Taylor Fladgate is one of the Douro Valley’s most venerable Port producers, having purchased real estate there in the late 17th century. By the early 18th century the company was known as Taylor, Fladgate & Yeatman, still its corporate name, and today it remains owned by descendants of the founders. Many consider Taylor-Fladgate the king of Ports, and Robert M. Parker Jr. has called it “the Chateau Latour of Vintage Ports.” The producer has nearly 450 acres of vineyards planted in the traditional Port grapes of Touriga Nacional, Touriga Francesa, Tinta Roriz, Tinto Cao, Tinta Barroca, Tinta Amarela and others. The average age of the vines is 40 years. About 20,000 cases of Vintage Port are produced each year. Taylor-Fladgate also now owns Fonseca, Croft and Delaforce.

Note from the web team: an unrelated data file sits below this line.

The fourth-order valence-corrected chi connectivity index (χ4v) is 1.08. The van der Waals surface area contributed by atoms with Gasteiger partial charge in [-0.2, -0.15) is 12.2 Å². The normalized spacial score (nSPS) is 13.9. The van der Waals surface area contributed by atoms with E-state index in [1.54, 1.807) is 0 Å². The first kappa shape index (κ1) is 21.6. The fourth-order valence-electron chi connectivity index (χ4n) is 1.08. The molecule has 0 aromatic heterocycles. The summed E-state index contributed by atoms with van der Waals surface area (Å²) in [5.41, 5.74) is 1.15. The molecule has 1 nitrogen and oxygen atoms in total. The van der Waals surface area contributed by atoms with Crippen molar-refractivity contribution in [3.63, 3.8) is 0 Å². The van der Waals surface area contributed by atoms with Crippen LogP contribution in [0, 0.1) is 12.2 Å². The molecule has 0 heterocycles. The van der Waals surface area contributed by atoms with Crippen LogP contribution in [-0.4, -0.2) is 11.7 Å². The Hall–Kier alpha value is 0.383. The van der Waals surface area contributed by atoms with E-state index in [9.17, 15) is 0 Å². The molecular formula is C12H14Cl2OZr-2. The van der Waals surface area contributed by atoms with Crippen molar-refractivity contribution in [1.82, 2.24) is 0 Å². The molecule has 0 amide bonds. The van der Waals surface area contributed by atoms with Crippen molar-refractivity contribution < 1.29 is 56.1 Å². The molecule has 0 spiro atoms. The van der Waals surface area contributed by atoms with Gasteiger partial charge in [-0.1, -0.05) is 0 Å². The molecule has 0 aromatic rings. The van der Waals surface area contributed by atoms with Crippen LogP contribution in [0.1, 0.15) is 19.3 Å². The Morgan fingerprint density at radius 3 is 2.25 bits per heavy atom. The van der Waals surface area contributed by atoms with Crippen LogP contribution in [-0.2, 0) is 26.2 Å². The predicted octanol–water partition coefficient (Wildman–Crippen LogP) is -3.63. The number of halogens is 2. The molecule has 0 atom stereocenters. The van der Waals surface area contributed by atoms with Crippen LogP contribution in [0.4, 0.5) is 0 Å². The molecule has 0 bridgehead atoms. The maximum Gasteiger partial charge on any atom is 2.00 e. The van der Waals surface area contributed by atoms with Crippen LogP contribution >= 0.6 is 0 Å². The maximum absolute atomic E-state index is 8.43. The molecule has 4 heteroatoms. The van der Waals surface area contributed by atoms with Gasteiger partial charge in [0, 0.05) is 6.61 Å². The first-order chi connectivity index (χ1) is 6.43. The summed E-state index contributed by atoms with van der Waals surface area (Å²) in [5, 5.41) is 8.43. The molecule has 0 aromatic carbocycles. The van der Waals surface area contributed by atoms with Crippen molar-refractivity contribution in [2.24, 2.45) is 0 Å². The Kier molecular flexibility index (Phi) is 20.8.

Portugal is best known for its two legendary fortified wines, Port and Madeira, but it also produces significant amounts of red and white table wine. In most years it ranks around the 10th or 11th largest wine producer in the world. In 2013, for instance, Portugal was the 11th largest producer just after Germany. Wine has always been produced in Portugal and in fact the country was the first to organize an appellation system, which it did in 1756, nearly 200 years before the French set up their appellations. The highest quality wines are labeled D.O.C. for Denominaçào de Origem Controlada. Many of the most innovative winemakers today, however, are avoiding the appellation system, which they deem too stifling for modern winemaking practices. The Douro Valley is the nation’s most important wine producing region, and it is the capital of Port production. The Portuguese island of Madeira, located 400 miles west of Morocco, is the nation’s other famous wine region, having produced Madeira for export for more than 400 years. Many red and white wine grapes grow in Portugal, though the best known is Touriga Nacional, the red grape used for Port and, increasingly, high quality table wines. Touriga Nacional produces dark, tannic, fruity wines.